#json #nested

json-writer

Simple and fast crate for writing JSON to a string without creating intermediate objects

3 unstable releases

0.3.0 May 23, 2023
0.2.1 Nov 26, 2022
0.2.0 Dec 21, 2021

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Used in 4 crates (2 directly)

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json-writer-rs

CI license Current Crates.io Version

Simple and fast JSON writer for Rust.


lib.rs:

Simple and fast crate for writing JSON to a string without creating intermediate objects.

Usage

Basic usage:

use json_writer::JSONObjectWriter;
let number: i32 = 42;
let mut object_str = String::new();
{
	let mut object_writer = JSONObjectWriter::new(&mut object_str);
	object_writer.value("number", number);
}
assert_eq!(&object_str, "{\"number\":42}");

Various examples:

use json_writer::{to_json_string, NULL, JSONObjectWriter, JSONArrayWriter };
// Values
assert_eq!(to_json_string("Hello World\n"), "\"Hello World\\n\"");
assert_eq!(to_json_string(3.141592653589793f64), "3.141592653589793");
assert_eq!(to_json_string(true), "true");
assert_eq!(to_json_string(false), "false");
assert_eq!(to_json_string(NULL), "null");

// Options of values
assert_eq!(to_json_string(Option::<u8>::Some(42)), "42");
assert_eq!(to_json_string(Option::<u8>::None), "null");

// Slices and vectors
let numbers: [u8; 4] = [1,2,3,4];
assert_eq!(to_json_string(&numbers[..]), "[1,2,3,4]");
let numbers_vec: Vec<u8> = vec!(1u8,2u8,3u8,4u8);
assert_eq!(to_json_string(&numbers_vec), "[1,2,3,4]");
let strings: [&str; 4] = ["a","b","c","d"];
assert_eq!(to_json_string(&strings[..]), "[\"a\",\"b\",\"c\",\"d\"]");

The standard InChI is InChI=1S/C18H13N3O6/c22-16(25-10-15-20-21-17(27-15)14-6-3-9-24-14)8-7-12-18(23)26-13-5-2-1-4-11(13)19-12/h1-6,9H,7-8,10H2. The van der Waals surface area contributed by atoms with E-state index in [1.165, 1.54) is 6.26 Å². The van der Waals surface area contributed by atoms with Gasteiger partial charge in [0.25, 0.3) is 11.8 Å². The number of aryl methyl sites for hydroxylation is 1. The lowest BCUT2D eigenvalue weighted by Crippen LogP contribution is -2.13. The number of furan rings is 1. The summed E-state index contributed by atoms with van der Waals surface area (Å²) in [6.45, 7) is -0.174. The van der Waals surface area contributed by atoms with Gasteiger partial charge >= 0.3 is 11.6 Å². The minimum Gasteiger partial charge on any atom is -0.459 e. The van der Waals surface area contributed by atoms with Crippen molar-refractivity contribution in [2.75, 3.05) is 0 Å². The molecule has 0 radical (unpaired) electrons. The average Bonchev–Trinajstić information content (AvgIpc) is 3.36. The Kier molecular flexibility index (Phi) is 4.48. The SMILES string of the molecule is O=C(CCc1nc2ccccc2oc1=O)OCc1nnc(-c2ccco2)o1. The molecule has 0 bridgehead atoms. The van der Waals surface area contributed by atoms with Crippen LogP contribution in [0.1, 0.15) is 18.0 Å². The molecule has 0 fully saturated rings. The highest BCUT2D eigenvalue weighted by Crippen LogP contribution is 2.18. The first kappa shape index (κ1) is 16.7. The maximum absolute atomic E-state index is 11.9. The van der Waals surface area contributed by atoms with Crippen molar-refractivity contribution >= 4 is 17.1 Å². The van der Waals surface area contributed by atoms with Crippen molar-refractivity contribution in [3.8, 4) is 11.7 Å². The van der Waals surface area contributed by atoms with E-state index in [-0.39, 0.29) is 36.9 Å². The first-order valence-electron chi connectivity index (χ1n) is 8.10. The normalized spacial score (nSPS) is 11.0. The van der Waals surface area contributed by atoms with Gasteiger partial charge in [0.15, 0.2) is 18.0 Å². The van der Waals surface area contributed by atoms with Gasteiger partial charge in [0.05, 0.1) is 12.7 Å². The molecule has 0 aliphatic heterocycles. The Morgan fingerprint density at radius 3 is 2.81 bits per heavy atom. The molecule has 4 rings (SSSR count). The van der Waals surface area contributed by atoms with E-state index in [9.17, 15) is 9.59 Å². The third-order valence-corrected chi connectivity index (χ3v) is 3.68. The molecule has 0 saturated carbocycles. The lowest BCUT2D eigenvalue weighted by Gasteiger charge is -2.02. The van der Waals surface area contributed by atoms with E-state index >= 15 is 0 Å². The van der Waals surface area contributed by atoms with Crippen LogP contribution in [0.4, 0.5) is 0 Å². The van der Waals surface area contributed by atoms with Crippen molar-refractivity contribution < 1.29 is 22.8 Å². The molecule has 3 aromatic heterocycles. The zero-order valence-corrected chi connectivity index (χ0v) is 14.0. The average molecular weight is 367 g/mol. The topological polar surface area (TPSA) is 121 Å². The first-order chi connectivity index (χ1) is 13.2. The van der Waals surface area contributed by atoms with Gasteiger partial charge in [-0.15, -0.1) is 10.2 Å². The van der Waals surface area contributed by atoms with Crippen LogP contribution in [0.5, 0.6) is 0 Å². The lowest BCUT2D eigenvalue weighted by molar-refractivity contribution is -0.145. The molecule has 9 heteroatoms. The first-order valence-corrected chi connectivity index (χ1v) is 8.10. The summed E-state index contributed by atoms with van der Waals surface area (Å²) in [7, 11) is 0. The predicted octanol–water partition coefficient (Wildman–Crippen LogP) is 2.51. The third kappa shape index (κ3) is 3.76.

// Hash-maps:
let mut map = std::collections::HashMap::<String,String>::new();
map.insert("Hello".to_owned(), "World".to_owned());
assert_eq!(to_json_string(&map), "{\"Hello\":\"World\"}");

// Objects:
let mut object_str = String::new();
let mut object_writer = JSONObjectWriter::new(&mut object_str);

// Values
object_writer.value("number", 42i32);
object_writer.value("slice", &numbers[..]);

// Nested arrays
let mut nested_array = object_writer.array("array");
nested_array.value(42u32);
nested_array.value("?");
nested_array.end();

// Nested objects
let nested_object = object_writer.object("object");
nested_object.end();

object_writer.end();
assert_eq!(&object_str, "{\"number\":42,\"slice\":[1,2,3,4],\"array\":[42,\"?\"],\"object\":{}}");

Writing large files

You can manually flush the buffer to a file in order to write large files without running out of memory.

Example:

use json_writer::JSONArrayWriter;
fn write_numbers(file: &mut std::fs::File) -> std::io::Result<()> {
	let mut buffer = String::new();
	let mut array = JSONArrayWriter::new(&mut buffer);
	for i in 1i32 ..= 1000000i32 {
		array.value(i);
		if array.buffer_len() > 2000 {
			// Manual flush
			array.output_buffered_data(file)?;
		}
	}
	array.end();
	std::io::Write::write_all(file, buffer.as_bytes())?;

	return Ok(());
}

Limitations

Because there is no intermediate representations, all values must be written in the order they appear in the JSON output. The Borrow checker ensures sub-objects are closed before anything else can be written after them.

use json_writer::JSONObjectWriter;
let mut object_str = String::new();
let mut object_writer = JSONObjectWriter::new(&mut object_str);
let mut nested_a = object_writer.object("a");
let mut nested_b = object_writer.object("b");

// Compile error: The borrow checker ensures the values are appended in the correct order.
// You can only write one object at a time.
nested_a.value("id", "a");
nested_b.value("id", "b");

The writer does not check for duplicate keys

use json_writer::JSONObjectWriter;
let mut object_str = String::new();
{
	let mut object_writer = JSONObjectWriter::new(&mut object_str);
	object_writer.value("number", 42i32);
	object_writer.value("number", 43i32);
}
assert_eq!(&object_str, "{\"number\":42,\"number\":43}");

Dependencies

~75KB